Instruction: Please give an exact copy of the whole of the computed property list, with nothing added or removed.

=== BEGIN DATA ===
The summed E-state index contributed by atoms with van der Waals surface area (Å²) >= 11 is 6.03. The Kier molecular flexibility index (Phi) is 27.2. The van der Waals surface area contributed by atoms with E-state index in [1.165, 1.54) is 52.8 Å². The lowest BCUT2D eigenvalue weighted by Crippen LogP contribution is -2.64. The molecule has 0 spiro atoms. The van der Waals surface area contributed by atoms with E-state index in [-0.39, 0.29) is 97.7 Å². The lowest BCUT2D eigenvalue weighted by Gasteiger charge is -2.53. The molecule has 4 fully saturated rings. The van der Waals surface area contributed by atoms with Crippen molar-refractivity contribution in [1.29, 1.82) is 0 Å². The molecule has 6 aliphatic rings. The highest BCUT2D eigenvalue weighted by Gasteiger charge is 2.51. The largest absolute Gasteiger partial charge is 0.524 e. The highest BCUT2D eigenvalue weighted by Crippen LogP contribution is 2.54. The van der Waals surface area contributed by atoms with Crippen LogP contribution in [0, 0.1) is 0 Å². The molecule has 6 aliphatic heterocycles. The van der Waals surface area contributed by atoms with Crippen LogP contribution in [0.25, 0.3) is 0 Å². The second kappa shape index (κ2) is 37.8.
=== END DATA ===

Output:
The summed E-state index contributed by atoms with van der Waals surface area (Å²) >= 11 is 6.03. The Kier molecular flexibility index (Phi) is 27.2. The van der Waals surface area contributed by atoms with E-state index in [1.165, 1.54) is 52.8 Å². The lowest BCUT2D eigenvalue weighted by Crippen LogP contribution is -2.64. The molecule has 0 spiro atoms. The van der Waals surface area contributed by atoms with E-state index in [-0.39, 0.29) is 97.7 Å². The lowest BCUT2D eigenvalue weighted by Gasteiger charge is -2.53. The molecule has 4 fully saturated rings. The van der Waals surface area contributed by atoms with Crippen molar-refractivity contribution in [1.29, 1.82) is 0 Å². The molecule has 6 aliphatic rings. The highest BCUT2D eigenvalue weighted by Gasteiger charge is 2.51. The largest absolute Gasteiger partial charge is 0.524 e. The highest BCUT2D eigenvalue weighted by Crippen LogP contribution is 2.54. The van der Waals surface area contributed by atoms with Crippen LogP contribution in [0, 0.1) is 0 Å². The molecule has 6 aliphatic heterocycles. The van der Waals surface area contributed by atoms with Crippen LogP contribution in [0.25, 0.3) is 0 Å². The second kappa shape index (κ2) is 37.8.